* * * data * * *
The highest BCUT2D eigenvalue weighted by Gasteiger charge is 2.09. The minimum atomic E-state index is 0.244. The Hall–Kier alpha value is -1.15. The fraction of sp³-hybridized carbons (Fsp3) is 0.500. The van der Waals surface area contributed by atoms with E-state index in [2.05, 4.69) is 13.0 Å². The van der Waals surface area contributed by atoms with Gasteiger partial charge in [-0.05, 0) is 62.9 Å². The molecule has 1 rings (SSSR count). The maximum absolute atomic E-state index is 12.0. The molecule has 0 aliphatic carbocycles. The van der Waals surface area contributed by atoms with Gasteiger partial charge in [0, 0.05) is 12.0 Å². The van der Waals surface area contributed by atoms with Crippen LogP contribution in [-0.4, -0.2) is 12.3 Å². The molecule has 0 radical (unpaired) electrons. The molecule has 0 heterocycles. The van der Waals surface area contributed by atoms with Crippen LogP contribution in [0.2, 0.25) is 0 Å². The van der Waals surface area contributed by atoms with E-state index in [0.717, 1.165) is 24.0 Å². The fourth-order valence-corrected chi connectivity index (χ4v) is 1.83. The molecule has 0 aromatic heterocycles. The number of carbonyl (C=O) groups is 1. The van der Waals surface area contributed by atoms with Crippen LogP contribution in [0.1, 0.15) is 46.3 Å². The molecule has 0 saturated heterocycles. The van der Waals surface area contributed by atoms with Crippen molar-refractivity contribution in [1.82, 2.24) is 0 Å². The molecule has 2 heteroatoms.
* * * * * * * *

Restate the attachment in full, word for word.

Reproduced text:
The highest BCUT2D eigenvalue weighted by Gasteiger charge is 2.09. The minimum atomic E-state index is 0.244. The Hall–Kier alpha value is -1.15. The fraction of sp³-hybridized carbons (Fsp3) is 0.500. The van der Waals surface area contributed by atoms with E-state index in [2.05, 4.69) is 13.0 Å². The van der Waals surface area contributed by atoms with Gasteiger partial charge in [-0.05, 0) is 62.9 Å². The molecule has 1 rings (SSSR count). The maximum absolute atomic E-state index is 12.0. The molecule has 0 aliphatic carbocycles. The van der Waals surface area contributed by atoms with Gasteiger partial charge in [0, 0.05) is 12.0 Å². The van der Waals surface area contributed by atoms with Crippen LogP contribution in [-0.4, -0.2) is 12.3 Å². The molecule has 0 radical (unpaired) electrons. The molecule has 0 heterocycles. The van der Waals surface area contributed by atoms with Crippen LogP contribution in [0.2, 0.25) is 0 Å². The van der Waals surface area contributed by atoms with E-state index in [0.717, 1.165) is 24.0 Å². The fourth-order valence-corrected chi connectivity index (χ4v) is 1.83. The molecule has 0 aromatic heterocycles. The number of carbonyl (C=O) groups is 1. The van der Waals surface area contributed by atoms with Crippen LogP contribution in [0.1, 0.15) is 46.3 Å². The molecule has 0 saturated heterocycles. The van der Waals surface area contributed by atoms with Crippen molar-refractivity contribution in [1.82, 2.24) is 0 Å². The molecule has 2 heteroatoms.